We always hear about cholesterol and how you want to avoid having high levels of it.
But what does it actually mean? According to the National Heart, Lung and Blood Institute, “cholesterol is a waxy, fat-like substance that’s found in all cells of the body.”
It doesn’t exactly sound good, to begin with, but it’s in all cells, so what’s the big deal? In this article, we’ll go more into detail about how cholesterol and cholesterol levels work in your body and why it’s important for maintaining your health.
Cholesterol Comes in Food and Your Body
Your body actually manifests cholesterol naturally. The liver produces cholesterol to help make the outer layers of cells, completing the makeup of bile acids that aid in digestion. Cholesterol also helps the body perform other functions, which we’ll cover later.
The point here is that you don’t just get cholesterol from your diet. Your body creates it as well, meaning even if you never ate any food with cholesterol in it, you’ll still have it in you. In fact, you need it to live.
Having said that, you still shouldn’t eat huge amounts of cholesterol. Everything in life requires balance, and this stays true in all forms of nutrition, even cholesterol levels.
Cholesterol Only Comes from Animal Foods
You won’t find cholesterol in a Vegan diet. Cholesterol only comes from animal products, so if you find yourself eating red meat, chicken, eggs, fish, organs, or dairy products that contain fat in them, you’re probably eating cholesterol.
Basically, any animal product with animal fat you can guarantee has cholesterol in it. You’ll find this because animals, like us, produce cholesterol in their body naturally.
Unlike Fats, You Can’t Burn Off Cholesterol
The best way to combat excess fat or counteract the amount of fat in your diet has always been exercise. That’s why so many athletes can eat such high-calorie diets that are still high in fat and stay in such good shape.
Unfortunately, unlike fats, cholesterol doesn’t burn off. But, this doesn’t mean it can’t help. Even if you don’t burn off the cholesterol, regular exercise helps push your body to further eliminate bad cholesterol, teaching it to produce less of them, and also to produce more of the good kinds of cholesterol. That’s the other good news—not all cholesterol hurts you. In fact, some cholesterol actually helps your body function better.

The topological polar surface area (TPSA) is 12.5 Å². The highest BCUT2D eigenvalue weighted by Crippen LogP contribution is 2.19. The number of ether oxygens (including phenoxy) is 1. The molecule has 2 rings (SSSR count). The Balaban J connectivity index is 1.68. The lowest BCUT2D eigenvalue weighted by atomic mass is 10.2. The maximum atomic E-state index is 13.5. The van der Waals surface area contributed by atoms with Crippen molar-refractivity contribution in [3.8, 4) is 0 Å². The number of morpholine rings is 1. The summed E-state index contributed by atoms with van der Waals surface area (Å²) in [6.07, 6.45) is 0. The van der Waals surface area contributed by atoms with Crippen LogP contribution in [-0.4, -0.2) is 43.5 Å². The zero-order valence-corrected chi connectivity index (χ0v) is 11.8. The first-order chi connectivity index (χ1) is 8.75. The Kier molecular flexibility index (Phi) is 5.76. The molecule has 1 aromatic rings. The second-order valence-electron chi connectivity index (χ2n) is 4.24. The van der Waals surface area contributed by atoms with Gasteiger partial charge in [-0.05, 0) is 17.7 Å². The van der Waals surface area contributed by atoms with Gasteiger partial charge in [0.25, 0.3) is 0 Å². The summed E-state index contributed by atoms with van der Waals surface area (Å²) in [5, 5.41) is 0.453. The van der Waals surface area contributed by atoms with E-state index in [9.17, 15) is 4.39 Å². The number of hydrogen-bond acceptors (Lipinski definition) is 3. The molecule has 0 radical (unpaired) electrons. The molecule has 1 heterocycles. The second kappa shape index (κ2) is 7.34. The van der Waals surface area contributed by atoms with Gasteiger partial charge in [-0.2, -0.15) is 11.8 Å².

There Are Two Types: One Good and One Bad
Your body actually produces two types of cholesterol. Each of these two types of cholesterol gets carried through the bloodstream by different water-soluble “bubbles” of protein. One of these types, called low-density-lipoproteins (LDLs), helps carry cholesterol to your body’s tissues. We call this type the “bad” cholesterol because doctors have found links between high LDL levels and heart disease.
The other type of cholesterol gets carried by high-density lipoproteins. These proteins help carry excess cholesterol back to the liver to get processed and usually excreted. We call this cholesterol “good” because higher levels of it are associated with better health.
So, you can see how cholesterol can get confusing quickly. That’s why it’s good to know all the facts. HDLs and LDLs only exist in your body; you won’t find them in your food. So don’t go looking for foods high in HDLs and low in LDLs, you won’t find anything helpful.
Eating Fat Can Help You; Or Hurt You
So, how do you balance out your LDLs and HDLs? First of all, notice that the more saturated fats you eat, the higher you’ll find your overall cholesterol levels. Overall high cholesterol levels, even if HDLs increase at all, still show a high correlation with heart disease. So, do your best to avoid eating too much-saturated fat. On the other hand, eating no saturated fat might not do you well either. You don’t want to have really low cholesterol levels.
Unsaturated fats can help, but not always. Polyunsaturated fats can lower your overall cholesterol level, but they also lower HDL levels. If you want to lower cholesterol levels, but keep up your HDLs, the best fat or oil to eat comes from olives. Fish has also been known to help with this, but nothing has more evidence of lowering overall cholesterol levels without affecting HDLs than olive oil.
Keep this in mind: Olive oils don’t actually increase your HDLs, so still don’t just eat olive oil as your only fat. Make sure you have a healthy level of HDLs, and then use olive oil to help keep down the levels of bad cholesterol.
Paying Attention to Your Body Can Save You
You can save yourself a lot of trouble by going to the doctor for regular checkups. Doctors know what your cholesterol levels should look like. They also can help determine if you’re already at risk for heart disease for a number of reasons and can help you make decisions on whether you should change your diet.
If you want to know what the doctor looks for when checking your cholesterol levels, they measure the levels in mg/dL (milligrams per deciliter). Cholesterol levels should never go higher than 200mg/dL, which basically means no more than .2 grams for every 1/10 of a litre. LDLs appear more frequently, and a healthy person wants to have them lower than 130 mg/dL. HDL levels should sit at least at 40 mg/dL, but hopefully higher.
If you already eat lots of olive oil, and you don’t want to cut out any more animal products, fibre offers another great way to help your body eliminate cholesterol.
Foods such as oats, beans, okra, and barley come rich in soluble fibres. Oats for breakfast have consistently shown a range of benefits, and in the case of cholesterol, the argument still stands. If you care about your health and diet, seriously consider changing your breakfast to an oat-based cereal. But, if you’re doing it to lower cholesterol, try not to mix in any dairy.
Hopefully, this guide helps you understand how cholesterol works a bit better and will help you make more informed decisions about your health in the future.